2) There's so much cross-over between psycho-somatic stuff for me... My body affects my brain massively and my brain affects my body massively, and almost every ailment I have has got both psychological and somatic components. It's so hard for me to work out which symptoms are "just" stress based and hence should be ignored, and which symptoms are signs of physical illness and need to be acted upon. I need a Dr that doesn't outright dismiss my symptoms as "just psychological" but that also doesn't run a thousand tests everytime my body produces some new random symptom.

3) My body is screwed from a childhood of stress, abuse, trauma and neglect and from the post-trauma years where I had to focus on survival and neglected my own health too. It's embarrassing how long the list is of stuff that's wrong with my body and ways that it's broken. I need a Dr who's comfortable with my body being a medium-level disaster zone of chronic illnesses and chronic pain, who just helps me manage it as best as possible and helps me attain the quality of life that's possible for me.

4) As regards medical (and life) issues, there's 2 main modes that my brain goes into. One is a sort of survival-soldier mode of I WILL TAKE CARE OF MYSELF AND DON'T NEED ANYONE ELSE SO BACK THE F*CK OFF. The other is traumatised child mode where I'm scared of and overwhelmed by everything, even the simplest things and can be a crying, clingy, panicked mess. It's not easy for me to deal with the polarity/ difference of those two brain modes, and I know it's not easy for others, like primary care Dr's either.

5) Sometimes I'm actually scared of medical treatments themselves, which can even include just talking to a Dr. So sometimes PTSD gets in the way of health care. So when my PTSD symptoms spike, sometimes I'm not able to focus on my physical health at all for a while.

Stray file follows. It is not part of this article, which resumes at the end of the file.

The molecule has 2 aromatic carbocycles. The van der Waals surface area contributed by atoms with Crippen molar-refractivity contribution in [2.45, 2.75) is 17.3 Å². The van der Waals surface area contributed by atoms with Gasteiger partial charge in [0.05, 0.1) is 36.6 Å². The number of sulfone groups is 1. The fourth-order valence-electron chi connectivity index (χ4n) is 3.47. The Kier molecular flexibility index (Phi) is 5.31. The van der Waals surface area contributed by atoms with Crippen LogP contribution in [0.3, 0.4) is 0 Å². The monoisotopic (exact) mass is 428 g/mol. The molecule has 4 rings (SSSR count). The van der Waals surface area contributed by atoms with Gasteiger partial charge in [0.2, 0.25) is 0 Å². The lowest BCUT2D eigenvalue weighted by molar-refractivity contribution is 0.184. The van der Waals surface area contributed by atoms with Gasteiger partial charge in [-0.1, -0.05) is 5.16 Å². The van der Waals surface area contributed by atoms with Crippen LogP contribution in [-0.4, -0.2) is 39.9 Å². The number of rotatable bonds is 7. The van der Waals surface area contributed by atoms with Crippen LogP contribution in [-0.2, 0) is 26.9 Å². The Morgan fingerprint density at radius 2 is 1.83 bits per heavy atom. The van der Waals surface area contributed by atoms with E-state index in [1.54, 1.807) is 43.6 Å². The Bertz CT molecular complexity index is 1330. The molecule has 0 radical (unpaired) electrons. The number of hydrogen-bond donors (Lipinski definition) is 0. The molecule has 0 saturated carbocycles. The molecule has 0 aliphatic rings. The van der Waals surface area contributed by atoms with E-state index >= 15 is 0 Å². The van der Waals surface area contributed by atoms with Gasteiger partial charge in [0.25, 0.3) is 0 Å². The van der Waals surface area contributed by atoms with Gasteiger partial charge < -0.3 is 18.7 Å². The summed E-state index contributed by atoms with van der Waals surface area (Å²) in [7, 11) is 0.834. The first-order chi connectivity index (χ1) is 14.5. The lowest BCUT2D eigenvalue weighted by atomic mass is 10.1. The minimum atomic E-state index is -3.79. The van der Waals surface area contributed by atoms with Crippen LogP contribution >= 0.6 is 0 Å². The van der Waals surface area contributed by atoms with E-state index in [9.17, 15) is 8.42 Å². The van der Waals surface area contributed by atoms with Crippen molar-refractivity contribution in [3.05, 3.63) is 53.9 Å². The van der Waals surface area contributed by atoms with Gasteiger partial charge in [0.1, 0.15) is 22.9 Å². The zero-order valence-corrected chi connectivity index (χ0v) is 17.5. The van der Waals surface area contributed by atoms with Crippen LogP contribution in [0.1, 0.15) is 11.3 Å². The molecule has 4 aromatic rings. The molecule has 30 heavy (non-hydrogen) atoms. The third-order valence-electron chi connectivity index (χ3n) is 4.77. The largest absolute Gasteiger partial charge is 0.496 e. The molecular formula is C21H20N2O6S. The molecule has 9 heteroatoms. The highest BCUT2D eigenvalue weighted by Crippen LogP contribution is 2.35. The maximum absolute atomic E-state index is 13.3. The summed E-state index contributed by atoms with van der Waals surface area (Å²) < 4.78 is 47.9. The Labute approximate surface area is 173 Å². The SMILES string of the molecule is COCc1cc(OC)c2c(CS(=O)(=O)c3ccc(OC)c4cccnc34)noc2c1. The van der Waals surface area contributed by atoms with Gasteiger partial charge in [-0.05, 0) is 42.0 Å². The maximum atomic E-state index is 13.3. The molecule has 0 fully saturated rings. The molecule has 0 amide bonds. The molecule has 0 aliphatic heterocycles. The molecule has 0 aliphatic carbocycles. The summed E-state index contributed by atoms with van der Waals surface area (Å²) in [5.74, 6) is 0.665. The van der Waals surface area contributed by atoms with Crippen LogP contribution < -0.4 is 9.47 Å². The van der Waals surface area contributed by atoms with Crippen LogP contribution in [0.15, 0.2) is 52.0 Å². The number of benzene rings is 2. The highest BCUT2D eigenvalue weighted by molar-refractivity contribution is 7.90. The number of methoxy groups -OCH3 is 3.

6) I can occasionally get quite panicked/ obsessive/ OCD/ hypochondriac about health scares/ worrying symptoms. In those situations I need a GP to help remind me to just calm the f*ck down, that the chances of developing a terminal illness over night are low and that we'll take the usual steps to see if we can work out what's going on and neither over-do it nor ignore it.

7) I want a GP who treats PTSD as a "normal and unfortunate thing that can happen in life" and realises that yes, it impacts me as a person and as a patient, but who doesn't treat it as "Okay, so this patient is crazy... Let's humour her... Hopefully she doesn't have a panic attack..."

How do others deal with the issue of getting primary medical care in combination with PTSD?

Any ideas/ advice about issues I've missed and that I should add to my list?


First, good luck!

You mentioned that you previously had a doctor who was a good fit. Can you think of specific examples of how he handled things well (or not so well), and what made him a good fit? Specific examples might give the new doctor a better idea of what to expect. One other thought, depending on his previous work experience, he might have worked with clients who had PTSD but were never officially diagnosed with it. It wouldn't surprise me to find that having some level of PTSD is "normal" in a lot of parts of the world. If you live somewhere like that, you might learn to deal with the mindset without the label.